MPM 1/72 DB-8 'Bombers over South America
KIT #: 72553
PRICE: $34.80 from 
DECALS: Five options
REVIEWER: Scott Van Aken
NOTES: Short run with resin  and photoetched parts. Clear injected canopy.


The Northrop Gamma 2F was an attack bomber derivative of the Northrop Gamma transport aircraft, developed in parallel with the Northrop Gamma 2C, (of which one was built, designated the YA-13 and XA-16. The Gamma 2F had a revised tail, cockpit canopy and wing flaps compared with the Gamma 2C, and was fitted with a new semi-retractable undercarriage. It was delivered to the United States Army Air Corps for tests on 6 October 1934, and after modification, including fitting with a conventional fixed undercarriage, was accepted by the Air Corps. 110 aircraft were ordered as the A-17 in 1935.

The resulting A-17 was equipped with perforated flaps, had fixed landing gear with partial fairing. It was fitted with an internal fuselage bomb bay that carried fragmentation bombs and well as external bomb racks.

Northrop developed a new undercarriage, this time completely retractable, producing the A-17A variant. This version was again purchased by the Army Air Corps, who placed orders for 129 aircraft. By the time these were delivered, the Northrop Corporation had been taken over by Douglas Aircraft Company, export models being known as the Douglas Model 8.

The two variations of the Model 8 in this kit are the Model 8A-2, a  version for Argentina. Fitted with fixed undercarriage, ventral gun position and powered by 840 hp (626 kW) Wright R-1820-G3 Cyclone. 30 built. The other is thet Model 8A-3P version of the A-17A built for Peru. Powered by the 1,000 hp (746kW) R-1820. 10 built and used in the war with Ecuador in 1941. Later supplemented by the Model 8A-4N with the 1,200 hp R-1830 as built for Norway.


This is not, of course, the first time MPM and other branches of the company have produced this particular kit. It initially saw the light of day as theNorthrop A-17 kit  and has been produced as the A-17A and a batch of Douglas DB-8 kits. This one seems to have all the bits and pieces from all of the various boxings tossed into one box. You get both fixed and retracting gear and their required center wing sections. You also get three different engine and cowling options as well as a resin firewall plug (which you may need on this variant.

Now you aren't going to need all this stuff, but depending on which version you build, you will use quite a lot of it. Naturally, you get a photo etch fret for control actuating arms, gunsights and bits to go along with the center fuselage bomb racks. These racks are in resin along with a new firewall piece, a scoop, guns, prop hub and some other small pieces. There is a clear one-piece canopy and what looks like a lower rear gun position.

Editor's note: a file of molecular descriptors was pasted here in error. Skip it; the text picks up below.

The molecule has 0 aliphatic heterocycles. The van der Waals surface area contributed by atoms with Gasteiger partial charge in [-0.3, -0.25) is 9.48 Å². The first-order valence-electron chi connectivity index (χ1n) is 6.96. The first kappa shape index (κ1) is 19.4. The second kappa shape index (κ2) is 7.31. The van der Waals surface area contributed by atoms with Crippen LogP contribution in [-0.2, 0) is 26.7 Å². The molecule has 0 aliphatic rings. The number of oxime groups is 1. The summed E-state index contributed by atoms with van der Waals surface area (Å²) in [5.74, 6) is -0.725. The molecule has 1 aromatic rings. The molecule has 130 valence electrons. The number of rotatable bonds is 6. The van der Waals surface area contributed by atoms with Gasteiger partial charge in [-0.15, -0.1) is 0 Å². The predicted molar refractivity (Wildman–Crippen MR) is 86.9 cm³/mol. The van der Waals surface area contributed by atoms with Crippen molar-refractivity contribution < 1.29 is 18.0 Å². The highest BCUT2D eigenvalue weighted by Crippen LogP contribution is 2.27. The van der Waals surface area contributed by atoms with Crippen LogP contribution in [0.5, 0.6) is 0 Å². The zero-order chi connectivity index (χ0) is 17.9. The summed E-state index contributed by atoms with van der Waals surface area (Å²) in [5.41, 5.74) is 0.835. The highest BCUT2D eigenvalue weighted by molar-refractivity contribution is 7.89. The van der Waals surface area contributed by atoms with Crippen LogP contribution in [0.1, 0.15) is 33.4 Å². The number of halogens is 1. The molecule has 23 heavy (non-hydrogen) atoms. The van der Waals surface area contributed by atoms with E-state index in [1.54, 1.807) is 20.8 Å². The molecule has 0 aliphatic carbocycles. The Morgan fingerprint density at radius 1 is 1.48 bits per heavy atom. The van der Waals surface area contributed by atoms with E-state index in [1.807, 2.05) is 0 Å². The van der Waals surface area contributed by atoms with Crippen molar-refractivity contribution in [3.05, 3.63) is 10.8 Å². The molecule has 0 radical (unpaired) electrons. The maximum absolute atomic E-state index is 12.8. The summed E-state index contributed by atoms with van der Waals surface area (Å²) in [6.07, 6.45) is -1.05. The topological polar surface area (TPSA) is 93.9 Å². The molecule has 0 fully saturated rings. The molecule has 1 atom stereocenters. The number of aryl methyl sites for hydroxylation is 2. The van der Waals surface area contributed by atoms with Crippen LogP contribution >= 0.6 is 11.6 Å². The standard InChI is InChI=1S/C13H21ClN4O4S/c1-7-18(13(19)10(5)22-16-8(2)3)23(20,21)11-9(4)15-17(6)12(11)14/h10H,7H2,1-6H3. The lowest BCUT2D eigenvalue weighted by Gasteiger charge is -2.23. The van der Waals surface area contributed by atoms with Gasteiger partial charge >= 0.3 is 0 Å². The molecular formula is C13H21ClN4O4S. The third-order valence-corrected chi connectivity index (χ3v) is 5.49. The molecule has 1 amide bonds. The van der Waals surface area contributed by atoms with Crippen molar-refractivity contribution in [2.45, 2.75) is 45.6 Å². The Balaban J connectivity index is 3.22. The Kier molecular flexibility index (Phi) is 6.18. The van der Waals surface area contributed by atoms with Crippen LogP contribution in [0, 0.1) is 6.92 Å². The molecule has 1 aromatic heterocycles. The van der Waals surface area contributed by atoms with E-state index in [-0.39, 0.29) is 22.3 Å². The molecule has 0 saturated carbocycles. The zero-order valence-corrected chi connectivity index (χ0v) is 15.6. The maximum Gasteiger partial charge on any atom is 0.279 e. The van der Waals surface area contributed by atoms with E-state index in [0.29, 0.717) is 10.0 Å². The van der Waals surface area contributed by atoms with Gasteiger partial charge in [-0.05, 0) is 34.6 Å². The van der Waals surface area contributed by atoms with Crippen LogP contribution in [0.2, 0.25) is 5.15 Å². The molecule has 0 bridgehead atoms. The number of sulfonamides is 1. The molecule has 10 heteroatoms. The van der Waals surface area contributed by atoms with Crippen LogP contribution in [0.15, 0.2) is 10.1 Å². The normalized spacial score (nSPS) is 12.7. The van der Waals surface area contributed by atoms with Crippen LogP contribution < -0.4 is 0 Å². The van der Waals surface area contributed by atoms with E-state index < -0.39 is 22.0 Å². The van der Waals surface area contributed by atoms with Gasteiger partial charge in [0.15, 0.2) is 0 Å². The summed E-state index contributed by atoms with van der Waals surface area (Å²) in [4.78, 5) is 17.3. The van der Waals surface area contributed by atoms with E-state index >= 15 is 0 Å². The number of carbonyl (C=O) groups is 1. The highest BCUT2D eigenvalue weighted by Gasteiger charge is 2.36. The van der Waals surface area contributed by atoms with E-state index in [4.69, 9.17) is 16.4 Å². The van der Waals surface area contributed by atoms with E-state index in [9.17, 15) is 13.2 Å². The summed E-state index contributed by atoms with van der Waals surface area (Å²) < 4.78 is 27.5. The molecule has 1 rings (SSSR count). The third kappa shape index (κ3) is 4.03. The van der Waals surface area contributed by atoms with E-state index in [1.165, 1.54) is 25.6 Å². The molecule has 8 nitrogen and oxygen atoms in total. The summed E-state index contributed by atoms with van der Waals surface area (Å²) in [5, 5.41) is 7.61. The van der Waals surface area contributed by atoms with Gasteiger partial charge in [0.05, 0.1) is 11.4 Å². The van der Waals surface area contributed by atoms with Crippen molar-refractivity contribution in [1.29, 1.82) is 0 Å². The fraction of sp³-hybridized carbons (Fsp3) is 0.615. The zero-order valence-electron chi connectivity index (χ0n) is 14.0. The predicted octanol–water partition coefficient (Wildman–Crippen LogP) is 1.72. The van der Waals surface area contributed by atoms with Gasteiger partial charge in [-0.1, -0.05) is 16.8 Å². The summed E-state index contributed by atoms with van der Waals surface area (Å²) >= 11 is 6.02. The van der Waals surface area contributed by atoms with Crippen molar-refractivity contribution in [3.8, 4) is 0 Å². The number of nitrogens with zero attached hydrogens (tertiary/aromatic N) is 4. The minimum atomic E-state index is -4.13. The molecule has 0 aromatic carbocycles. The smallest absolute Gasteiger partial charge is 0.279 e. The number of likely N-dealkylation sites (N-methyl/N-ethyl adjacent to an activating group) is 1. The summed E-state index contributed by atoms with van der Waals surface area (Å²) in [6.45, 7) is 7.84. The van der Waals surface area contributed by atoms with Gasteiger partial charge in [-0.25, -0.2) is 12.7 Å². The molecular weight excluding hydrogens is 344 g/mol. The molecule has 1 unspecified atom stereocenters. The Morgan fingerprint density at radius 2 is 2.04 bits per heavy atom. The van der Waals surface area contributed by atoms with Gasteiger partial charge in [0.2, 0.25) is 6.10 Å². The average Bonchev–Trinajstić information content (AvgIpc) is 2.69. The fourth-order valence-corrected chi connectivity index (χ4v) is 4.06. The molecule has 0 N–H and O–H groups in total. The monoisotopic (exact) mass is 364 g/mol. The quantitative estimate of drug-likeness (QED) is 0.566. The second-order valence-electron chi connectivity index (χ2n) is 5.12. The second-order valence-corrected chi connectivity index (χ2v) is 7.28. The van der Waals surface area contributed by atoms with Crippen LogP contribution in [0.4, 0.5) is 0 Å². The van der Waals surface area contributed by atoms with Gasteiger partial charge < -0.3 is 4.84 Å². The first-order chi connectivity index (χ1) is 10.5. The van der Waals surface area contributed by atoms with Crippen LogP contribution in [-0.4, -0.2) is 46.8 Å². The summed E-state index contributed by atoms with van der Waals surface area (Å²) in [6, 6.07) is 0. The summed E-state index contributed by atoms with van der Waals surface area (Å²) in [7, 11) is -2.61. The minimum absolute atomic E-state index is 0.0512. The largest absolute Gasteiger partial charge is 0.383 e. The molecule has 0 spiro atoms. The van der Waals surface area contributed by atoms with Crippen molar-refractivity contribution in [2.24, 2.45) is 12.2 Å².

Molding is still quite good. The aircraft has some interior detailing along the fuselage walls with an acceptable pilot and gunner's position. A five piece wing with a separate center section as well as upper and lower wing halves. There is enough of a stagger to allow for overlap of the wing halves and center section, making for a strong and fairly good join.

The Peruvian plane has the retractable landing gear while the Argentine plane has fixed gear, lower gun position and the resin firewall section.

Instructions are well done and specify which bits go with which camo scheme. Colors are Humbrol and generic references. Markings are for three Peruvian planes, all in basically the same scheme of unpainted metal and large colorful insignia. There are differences in bands and markings placement amongst the three. The other two are Argentine planes. One is in unpainted metal with large aircraft numbers. The other is a camouflaged plane from during WWII in Dark Green over Light Blue. Decals are very nicely printed by Aviprint and should work superbly.


Always nice to see interwar aircraft like this. This may well be the final boxing of these as the MPM crowd has done quite a few, but one never can tell. It is a nice kit and though it has some rather fiddly bits in PE and resin, it should build into a very nice model.


You can find this and many other nice kits and accessories at GreatModels

If you would like your product reviewed fairly and fairly quickly, please contact the editor or see other details in the Note toContributors.

Back to the Main Page

Back to the Previews Index Page